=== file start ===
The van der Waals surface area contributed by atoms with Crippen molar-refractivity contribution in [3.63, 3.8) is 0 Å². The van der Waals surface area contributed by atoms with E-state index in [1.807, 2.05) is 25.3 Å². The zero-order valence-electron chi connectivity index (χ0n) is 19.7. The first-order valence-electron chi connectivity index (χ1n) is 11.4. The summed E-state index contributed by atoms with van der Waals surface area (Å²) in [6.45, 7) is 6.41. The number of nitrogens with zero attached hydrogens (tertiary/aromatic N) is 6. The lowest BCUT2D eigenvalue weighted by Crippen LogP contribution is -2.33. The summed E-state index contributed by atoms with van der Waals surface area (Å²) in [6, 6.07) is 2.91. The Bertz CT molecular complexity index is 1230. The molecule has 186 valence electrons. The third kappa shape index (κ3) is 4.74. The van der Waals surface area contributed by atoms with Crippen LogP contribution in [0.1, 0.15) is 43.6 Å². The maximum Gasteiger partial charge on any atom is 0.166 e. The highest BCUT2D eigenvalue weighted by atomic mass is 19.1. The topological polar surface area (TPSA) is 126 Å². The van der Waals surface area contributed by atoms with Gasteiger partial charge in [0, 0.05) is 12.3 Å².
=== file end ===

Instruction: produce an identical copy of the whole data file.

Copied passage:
The van der Waals surface area contributed by atoms with Crippen molar-refractivity contribution in [3.63, 3.8) is 0 Å². The van der Waals surface area contributed by atoms with E-state index in [1.807, 2.05) is 25.3 Å². The zero-order valence-electron chi connectivity index (χ0n) is 19.7. The first-order valence-electron chi connectivity index (χ1n) is 11.4. The summed E-state index contributed by atoms with van der Waals surface area (Å²) in [6.45, 7) is 6.41. The number of nitrogens with zero attached hydrogens (tertiary/aromatic N) is 6. The lowest BCUT2D eigenvalue weighted by Crippen LogP contribution is -2.33. The summed E-state index contributed by atoms with van der Waals surface area (Å²) in [6, 6.07) is 2.91. The Bertz CT molecular complexity index is 1230. The molecule has 186 valence electrons. The third kappa shape index (κ3) is 4.74. The van der Waals surface area contributed by atoms with Crippen LogP contribution in [0.1, 0.15) is 43.6 Å². The maximum Gasteiger partial charge on any atom is 0.166 e. The highest BCUT2D eigenvalue weighted by atomic mass is 19.1. The topological polar surface area (TPSA) is 126 Å². The van der Waals surface area contributed by atoms with Gasteiger partial charge in [0, 0.05) is 12.3 Å².